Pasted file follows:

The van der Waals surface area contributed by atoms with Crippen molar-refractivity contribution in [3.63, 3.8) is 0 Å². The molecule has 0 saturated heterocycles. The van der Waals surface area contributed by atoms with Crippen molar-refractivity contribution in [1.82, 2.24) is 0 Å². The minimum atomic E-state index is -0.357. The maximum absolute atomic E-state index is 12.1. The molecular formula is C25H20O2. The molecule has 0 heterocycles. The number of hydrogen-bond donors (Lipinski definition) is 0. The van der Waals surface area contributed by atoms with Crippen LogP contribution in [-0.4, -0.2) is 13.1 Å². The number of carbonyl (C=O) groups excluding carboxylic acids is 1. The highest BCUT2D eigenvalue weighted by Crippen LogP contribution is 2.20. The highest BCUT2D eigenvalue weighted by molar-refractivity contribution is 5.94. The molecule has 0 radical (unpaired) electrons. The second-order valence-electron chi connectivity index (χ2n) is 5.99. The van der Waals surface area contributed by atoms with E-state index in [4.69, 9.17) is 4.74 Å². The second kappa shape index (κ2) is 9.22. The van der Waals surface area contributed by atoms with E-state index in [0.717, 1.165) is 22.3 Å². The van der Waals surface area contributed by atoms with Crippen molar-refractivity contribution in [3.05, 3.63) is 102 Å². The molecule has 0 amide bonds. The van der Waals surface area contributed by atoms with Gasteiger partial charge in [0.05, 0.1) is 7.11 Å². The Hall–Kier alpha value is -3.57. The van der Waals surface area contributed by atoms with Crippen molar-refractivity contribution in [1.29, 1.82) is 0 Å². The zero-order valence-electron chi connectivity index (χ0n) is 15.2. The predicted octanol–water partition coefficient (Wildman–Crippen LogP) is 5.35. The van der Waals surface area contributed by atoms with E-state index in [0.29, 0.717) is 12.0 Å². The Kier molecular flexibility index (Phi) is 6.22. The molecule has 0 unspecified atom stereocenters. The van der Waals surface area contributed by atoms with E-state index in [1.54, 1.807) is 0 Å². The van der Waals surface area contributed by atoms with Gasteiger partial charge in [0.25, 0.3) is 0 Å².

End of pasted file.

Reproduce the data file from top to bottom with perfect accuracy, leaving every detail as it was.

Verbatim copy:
The van der Waals surface area contributed by atoms with Crippen molar-refractivity contribution in [3.63, 3.8) is 0 Å². The molecule has 0 saturated heterocycles. The van der Waals surface area contributed by atoms with Crippen molar-refractivity contribution in [1.82, 2.24) is 0 Å². The minimum atomic E-state index is -0.357. The maximum absolute atomic E-state index is 12.1. The molecular formula is C25H20O2. The molecule has 0 heterocycles. The number of hydrogen-bond donors (Lipinski definition) is 0. The van der Waals surface area contributed by atoms with Crippen LogP contribution in [-0.4, -0.2) is 13.1 Å². The number of carbonyl (C=O) groups excluding carboxylic acids is 1. The highest BCUT2D eigenvalue weighted by Crippen LogP contribution is 2.20. The highest BCUT2D eigenvalue weighted by molar-refractivity contribution is 5.94. The molecule has 0 radical (unpaired) electrons. The second-order valence-electron chi connectivity index (χ2n) is 5.99. The van der Waals surface area contributed by atoms with E-state index in [4.69, 9.17) is 4.74 Å². The second kappa shape index (κ2) is 9.22. The van der Waals surface area contributed by atoms with E-state index in [0.717, 1.165) is 22.3 Å². The van der Waals surface area contributed by atoms with Crippen molar-refractivity contribution in [3.05, 3.63) is 102 Å². The molecule has 0 amide bonds. The van der Waals surface area contributed by atoms with Gasteiger partial charge in [0.05, 0.1) is 7.11 Å². The Hall–Kier alpha value is -3.57. The van der Waals surface area contributed by atoms with Crippen molar-refractivity contribution in [1.29, 1.82) is 0 Å². The zero-order valence-electron chi connectivity index (χ0n) is 15.2. The predicted octanol–water partition coefficient (Wildman–Crippen LogP) is 5.35. The van der Waals surface area contributed by atoms with E-state index in [0.29, 0.717) is 12.0 Å². The Kier molecular flexibility index (Phi) is 6.22. The molecule has 0 unspecified atom stereocenters. The van der Waals surface area contributed by atoms with E-state index in [1.54, 1.807) is 0 Å². The van der Waals surface area contributed by atoms with Gasteiger partial charge in [0.25, 0.3) is 0 Å².